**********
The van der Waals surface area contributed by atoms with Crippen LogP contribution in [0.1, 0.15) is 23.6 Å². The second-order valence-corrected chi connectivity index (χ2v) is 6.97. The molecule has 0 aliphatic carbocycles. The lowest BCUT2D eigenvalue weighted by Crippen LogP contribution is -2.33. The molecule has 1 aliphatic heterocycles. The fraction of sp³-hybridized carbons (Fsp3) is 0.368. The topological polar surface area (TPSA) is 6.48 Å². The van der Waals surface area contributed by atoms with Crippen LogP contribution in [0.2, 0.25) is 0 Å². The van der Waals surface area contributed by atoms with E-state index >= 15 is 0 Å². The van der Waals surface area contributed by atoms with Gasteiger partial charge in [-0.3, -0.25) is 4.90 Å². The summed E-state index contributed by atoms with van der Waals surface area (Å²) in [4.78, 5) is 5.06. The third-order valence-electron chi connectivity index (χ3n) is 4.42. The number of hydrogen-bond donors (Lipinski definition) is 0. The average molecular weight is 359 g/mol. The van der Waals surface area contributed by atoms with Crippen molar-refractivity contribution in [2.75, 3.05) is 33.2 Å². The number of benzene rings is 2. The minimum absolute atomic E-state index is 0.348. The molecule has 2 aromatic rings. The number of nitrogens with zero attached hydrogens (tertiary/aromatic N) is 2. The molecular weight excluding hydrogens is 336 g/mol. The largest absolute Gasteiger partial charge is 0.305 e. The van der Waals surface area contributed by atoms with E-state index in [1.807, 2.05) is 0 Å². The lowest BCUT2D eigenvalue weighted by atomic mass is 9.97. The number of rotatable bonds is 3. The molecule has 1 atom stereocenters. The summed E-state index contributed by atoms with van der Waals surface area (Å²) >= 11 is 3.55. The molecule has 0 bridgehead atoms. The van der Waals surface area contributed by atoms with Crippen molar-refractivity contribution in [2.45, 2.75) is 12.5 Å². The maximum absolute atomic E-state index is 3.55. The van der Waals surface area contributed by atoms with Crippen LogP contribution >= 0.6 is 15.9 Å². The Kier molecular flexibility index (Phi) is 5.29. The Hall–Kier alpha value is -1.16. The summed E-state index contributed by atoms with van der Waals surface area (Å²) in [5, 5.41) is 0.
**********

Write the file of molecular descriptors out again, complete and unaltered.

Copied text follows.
The van der Waals surface area contributed by atoms with Crippen LogP contribution in [0.1, 0.15) is 23.6 Å². The second-order valence-corrected chi connectivity index (χ2v) is 6.97. The molecule has 0 aliphatic carbocycles. The lowest BCUT2D eigenvalue weighted by Crippen LogP contribution is -2.33. The molecule has 1 aliphatic heterocycles. The fraction of sp³-hybridized carbons (Fsp3) is 0.368. The topological polar surface area (TPSA) is 6.48 Å². The van der Waals surface area contributed by atoms with Crippen LogP contribution in [0.2, 0.25) is 0 Å². The van der Waals surface area contributed by atoms with E-state index >= 15 is 0 Å². The van der Waals surface area contributed by atoms with Gasteiger partial charge in [-0.3, -0.25) is 4.90 Å². The summed E-state index contributed by atoms with van der Waals surface area (Å²) in [4.78, 5) is 5.06. The third-order valence-electron chi connectivity index (χ3n) is 4.42. The number of hydrogen-bond donors (Lipinski definition) is 0. The average molecular weight is 359 g/mol. The van der Waals surface area contributed by atoms with Crippen molar-refractivity contribution in [2.75, 3.05) is 33.2 Å². The number of benzene rings is 2. The minimum absolute atomic E-state index is 0.348. The molecule has 2 aromatic rings. The number of nitrogens with zero attached hydrogens (tertiary/aromatic N) is 2. The molecular weight excluding hydrogens is 336 g/mol. The largest absolute Gasteiger partial charge is 0.305 e. The van der Waals surface area contributed by atoms with E-state index in [1.807, 2.05) is 0 Å². The lowest BCUT2D eigenvalue weighted by atomic mass is 9.97. The number of rotatable bonds is 3. The molecule has 1 atom stereocenters. The summed E-state index contributed by atoms with van der Waals surface area (Å²) >= 11 is 3.55. The molecule has 0 bridgehead atoms. The van der Waals surface area contributed by atoms with Crippen molar-refractivity contribution in [2.45, 2.75) is 12.5 Å². The maximum absolute atomic E-state index is 3.55. The van der Waals surface area contributed by atoms with Crippen LogP contribution >= 0.6 is 15.9 Å². The Kier molecular flexibility index (Phi) is 5.29. The Hall–Kier alpha value is -1.16. The summed E-state index contributed by atoms with van der Waals surface area (Å²) in [5, 5.41) is 0.